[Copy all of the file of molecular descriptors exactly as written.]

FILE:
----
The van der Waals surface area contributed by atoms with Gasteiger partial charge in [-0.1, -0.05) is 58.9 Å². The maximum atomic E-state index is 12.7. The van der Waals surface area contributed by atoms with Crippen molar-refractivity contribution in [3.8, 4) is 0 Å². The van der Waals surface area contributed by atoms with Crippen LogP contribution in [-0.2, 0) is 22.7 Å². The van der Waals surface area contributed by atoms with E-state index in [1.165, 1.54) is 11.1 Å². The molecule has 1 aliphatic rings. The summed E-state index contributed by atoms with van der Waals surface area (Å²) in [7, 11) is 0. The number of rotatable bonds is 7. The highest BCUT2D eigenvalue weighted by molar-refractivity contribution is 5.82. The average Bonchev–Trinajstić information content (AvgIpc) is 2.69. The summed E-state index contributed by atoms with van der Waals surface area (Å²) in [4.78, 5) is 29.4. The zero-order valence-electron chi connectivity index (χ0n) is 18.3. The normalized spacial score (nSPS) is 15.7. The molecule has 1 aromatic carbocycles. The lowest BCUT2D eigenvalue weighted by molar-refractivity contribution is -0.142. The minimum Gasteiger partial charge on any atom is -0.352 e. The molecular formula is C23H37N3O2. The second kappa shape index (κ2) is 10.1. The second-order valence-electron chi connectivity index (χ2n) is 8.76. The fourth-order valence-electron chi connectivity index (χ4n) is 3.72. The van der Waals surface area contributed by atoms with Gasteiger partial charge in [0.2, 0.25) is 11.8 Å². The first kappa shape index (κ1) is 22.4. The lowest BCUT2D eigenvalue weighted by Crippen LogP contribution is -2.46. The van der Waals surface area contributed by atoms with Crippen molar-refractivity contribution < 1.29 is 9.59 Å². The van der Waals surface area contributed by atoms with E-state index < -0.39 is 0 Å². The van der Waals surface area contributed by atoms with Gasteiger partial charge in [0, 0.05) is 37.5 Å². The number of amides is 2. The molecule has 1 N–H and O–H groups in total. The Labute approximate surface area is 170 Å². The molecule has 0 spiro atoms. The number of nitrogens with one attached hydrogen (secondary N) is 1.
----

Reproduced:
The van der Waals surface area contributed by atoms with Gasteiger partial charge in [-0.1, -0.05) is 58.9 Å². The maximum atomic E-state index is 12.7. The van der Waals surface area contributed by atoms with Crippen molar-refractivity contribution in [3.8, 4) is 0 Å². The van der Waals surface area contributed by atoms with Crippen LogP contribution in [-0.2, 0) is 22.7 Å². The van der Waals surface area contributed by atoms with E-state index in [1.165, 1.54) is 11.1 Å². The molecule has 1 aliphatic rings. The summed E-state index contributed by atoms with van der Waals surface area (Å²) in [7, 11) is 0. The number of rotatable bonds is 7. The highest BCUT2D eigenvalue weighted by molar-refractivity contribution is 5.82. The average Bonchev–Trinajstić information content (AvgIpc) is 2.69. The summed E-state index contributed by atoms with van der Waals surface area (Å²) in [4.78, 5) is 29.4. The zero-order valence-electron chi connectivity index (χ0n) is 18.3. The normalized spacial score (nSPS) is 15.7. The molecule has 1 aromatic carbocycles. The lowest BCUT2D eigenvalue weighted by molar-refractivity contribution is -0.142. The minimum Gasteiger partial charge on any atom is -0.352 e. The molecular formula is C23H37N3O2. The second kappa shape index (κ2) is 10.1. The second-order valence-electron chi connectivity index (χ2n) is 8.76. The fourth-order valence-electron chi connectivity index (χ4n) is 3.72. The van der Waals surface area contributed by atoms with Gasteiger partial charge in [0.2, 0.25) is 11.8 Å². The first kappa shape index (κ1) is 22.4. The lowest BCUT2D eigenvalue weighted by Crippen LogP contribution is -2.46. The van der Waals surface area contributed by atoms with Crippen molar-refractivity contribution < 1.29 is 9.59 Å². The van der Waals surface area contributed by atoms with E-state index < -0.39 is 0 Å². The van der Waals surface area contributed by atoms with Gasteiger partial charge in [0, 0.05) is 37.5 Å². The number of amides is 2. The molecule has 1 N–H and O–H groups in total. The Labute approximate surface area is 170 Å². The molecule has 0 spiro atoms. The number of nitrogens with one attached hydrogen (secondary N) is 1.